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#8 From the archive


Photo by Ralph Gibson, from the collection of Harry Pennings

In the archive of Galerie Pennings we found a column by Hans Zoete with the title 'Failed photos'. A beautiful text that we didn't want to keep from our readers. A nice characteristic of its time, but the issue is also still current today.


The column was published in Beeldschrift Brabant no. 25 (7) 2000 (an edition of Centrum voor Amateur Kunst, fotobond BNAFV).



Failed photos


“What I find special about failed photos is that they do exist, apparently. Strange actually, when you consider that most things only exist because they did not fail, but succeeded. If they had failed, they simply would not be there. For example, do you hear people talking about failed shoes? Have you ever seen a failed toaster or a failed television?


Yet everyone knows what failed photos are and what is meant by this. Everyone also knows exactly what causes it. Actually, this makes sense. Failed photos are caused by the device. Because what do you take photos with? With a camera. You can therefore take good photos with a good device. And bad...? Obviously. Its has often been said.


Take my brother-in-law, who takes great photos. No, seriously. Moreover, the whole family thinks that it cannot be otherwise. He has a very expensive camera. What you can't do with that and what's on it! Lenses, auto focus, built-in flash, even spot measurement. Actually, it does everything himself... Nowadays there is no art anymore...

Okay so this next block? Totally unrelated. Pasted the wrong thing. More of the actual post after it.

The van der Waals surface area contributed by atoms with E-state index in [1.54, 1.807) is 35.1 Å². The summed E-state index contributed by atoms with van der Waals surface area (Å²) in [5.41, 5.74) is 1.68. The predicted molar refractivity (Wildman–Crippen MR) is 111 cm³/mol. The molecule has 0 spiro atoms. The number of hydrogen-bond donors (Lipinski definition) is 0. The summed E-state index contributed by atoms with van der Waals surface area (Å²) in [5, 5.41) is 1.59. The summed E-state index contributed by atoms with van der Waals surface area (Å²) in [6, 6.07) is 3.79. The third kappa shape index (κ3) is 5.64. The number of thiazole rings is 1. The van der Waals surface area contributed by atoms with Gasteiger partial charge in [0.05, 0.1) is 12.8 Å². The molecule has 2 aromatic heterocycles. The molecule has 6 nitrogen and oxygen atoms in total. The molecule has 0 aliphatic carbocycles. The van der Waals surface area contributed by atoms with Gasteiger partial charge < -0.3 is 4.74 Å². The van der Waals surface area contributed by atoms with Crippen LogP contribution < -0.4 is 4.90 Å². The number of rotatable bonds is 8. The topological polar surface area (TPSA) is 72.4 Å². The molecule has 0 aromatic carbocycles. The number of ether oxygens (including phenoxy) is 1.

Everyone seems to know exactly when a photo failed. A photo has failed if the head or heads are off. That the feet are off is not bad. At the feet you cannot see what person it is. What also failed, if your son passing by on his new racing bike looks like a vague smudge. And what do you think of that special plant, nice and close, that has become completely out of focus, almost a dot of cotton wool, while you can see the rest clearly. Failed is: out of focus, heads off, too dark ...


A few years ago, when I was an active professional photographer, I once told someone how fantastic I had worked that day. I had shot at least five rolls of film and I thought for sure that there were maybe fifteen and otherwise certainly ten good photos. I felt fantastic, fifteen good photos in one day. I thought that person would fall from his chair with laughter. "Fifteen out of one hundred and eighty ... One hundred and sixty-five heads off, out of focus, too dark ... And you call yourself a professional photographer?"


Well, I have to say that I know a little less certain than most people do what failed photos are. I know beautiful, very impressive photos where a large part of the head is missing or even completely without a head. I know world famous photos that are largely or completely out of focus. And very dark, almost pitch-black photos in which you hardly see anything anymore, but that arouse all kinds of feelings.


Because, what has succeeded? Something to think about. Keeps you thinking. For example, I suddenly thought: the more photos that fail, the better and more special should be the photos that remain. Sharp, very sharp.


The more photos that fail, the better and more special should be the photos that remain.”


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